ACT News


ObstaSplash inflatable obstacle course organisers defend safety record of Bungendore event after injuries

The organisers of an inflatable obstacle course, which left a woman with a broken leg, has defended the event's safety record, saying only two ambulances were needed  at the Bungendore event over the weekend, despite thousands of participants.

Belconnen woman Bec Osborne broke her leg in three places at the ObstaSplash event at the Bungendore Showground on Saturday while other people  complained of broken ankles, a dislocated shoulder and friction burns on the Facebook page and called for refunds.

But ObstaSplash director Dan Palmer said there were very "few incidents" at the company's first event and he was seeking legal action over the untrue social media comments.

"Compared to industry averages there were very few injuries," he said.

"It's a physical activity, it's an obstacle course, people mess around and slip ... and sometimes someone will hurt themselves, but the actual event was really safe, it wasn't dangerous at all."

Mr Palmer said one ambulance was for a woman who broke her foot and the other was for a man who dislocated his shoulder after participating in the event after a recent shoulder reconstruction.


But another participant, Tegan Farrelley, said she also witnessed a number of apparent injuries and she and her friends were burnt by the plastic slides.

Mrs Osborne blamed the injuries on the lack of water and understaffing at the event. She is waiting for surgery on her leg at Canberra Hospital.

She said she broke her leg after bouncing off inflatable balls similar to TV-game show Wipe Out in the first session on Saturday.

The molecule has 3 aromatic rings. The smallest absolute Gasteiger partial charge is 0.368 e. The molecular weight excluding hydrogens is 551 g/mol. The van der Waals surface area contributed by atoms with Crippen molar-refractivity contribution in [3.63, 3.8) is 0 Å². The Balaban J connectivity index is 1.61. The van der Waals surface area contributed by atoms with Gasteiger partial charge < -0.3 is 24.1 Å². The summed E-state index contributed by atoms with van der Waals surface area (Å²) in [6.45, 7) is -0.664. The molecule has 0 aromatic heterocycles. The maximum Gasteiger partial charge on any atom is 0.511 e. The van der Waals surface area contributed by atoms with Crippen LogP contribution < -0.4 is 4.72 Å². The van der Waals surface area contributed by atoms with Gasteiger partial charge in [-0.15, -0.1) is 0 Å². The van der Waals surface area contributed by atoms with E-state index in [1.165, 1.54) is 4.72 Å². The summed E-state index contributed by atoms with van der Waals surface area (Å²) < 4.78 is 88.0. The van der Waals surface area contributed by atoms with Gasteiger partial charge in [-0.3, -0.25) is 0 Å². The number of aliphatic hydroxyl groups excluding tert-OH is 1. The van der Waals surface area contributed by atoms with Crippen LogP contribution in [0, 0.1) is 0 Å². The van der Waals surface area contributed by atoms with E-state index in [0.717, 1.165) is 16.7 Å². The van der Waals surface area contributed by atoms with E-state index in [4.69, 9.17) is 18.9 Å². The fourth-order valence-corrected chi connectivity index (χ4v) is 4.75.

"I knew something was wrong … but there were no event people on the actual obstacle, luckily my best mate was behind me," she said.

"There was a photographer there and I yelled out to him … meanwhile people were still coming through … and every time it bounced it was excruciating pain."

Mrs Osborne said first aiders at the event initially refused to call an ambulance until they had approval from the organisers and without paramedics onsite she could only be administered paracetamol until an ambulance arrived from Queanbeyan 20 minutes later.

But Mr Palmer said the first aid staff onsite were paramedics.

He denied there were any friction burns and said only two obstacles featured water which were both filled by 10am on Saturday.

"It's not a water park, it's not Wipe Out," he said.

Mr Palmer would not say if refunds or compensation were being considered and said the organisers would contact the injured participants.

Mrs Osborne said she was yet to hear from the organisers, but was offered a free T-shirt after her injury.

Ms Farrelley was also still waiting for a response to her email complaint and request for a refund over the "ObstaFlop".

Tickets for the five-kilometre course were advertised at $85 including use of 12 inflatable obstacles over six time slots on Saturday and Sunday – limited to 6000 participants.

Participants had to be at least 13 years old and sign a waiver saying they were aware of the "risks and hazards" of the "dangerous activity" and were responsible for their own first aid and emergency medical care costs and transportation, the website said.

An online petition demanding refunds for the "disappointing and dangerous" event had attracted 62 signatures at time of publication.

But Mr Palmer said only a handful of people had a bad experience.

"99 per cent of people loved it … we actually provided a huge cash injection to the town of Bungendore, $150,000 was spent on local trades and services," he said.

ObstaSplash was billed as "Australia's largest fully-inflatable obstacle course" and will go to Melbourne in April and South Australia in December.

The website says the event relies on volunteers, who receive free entry and food, to provide direction on the course, but Mr Palmer said all staff were qualified.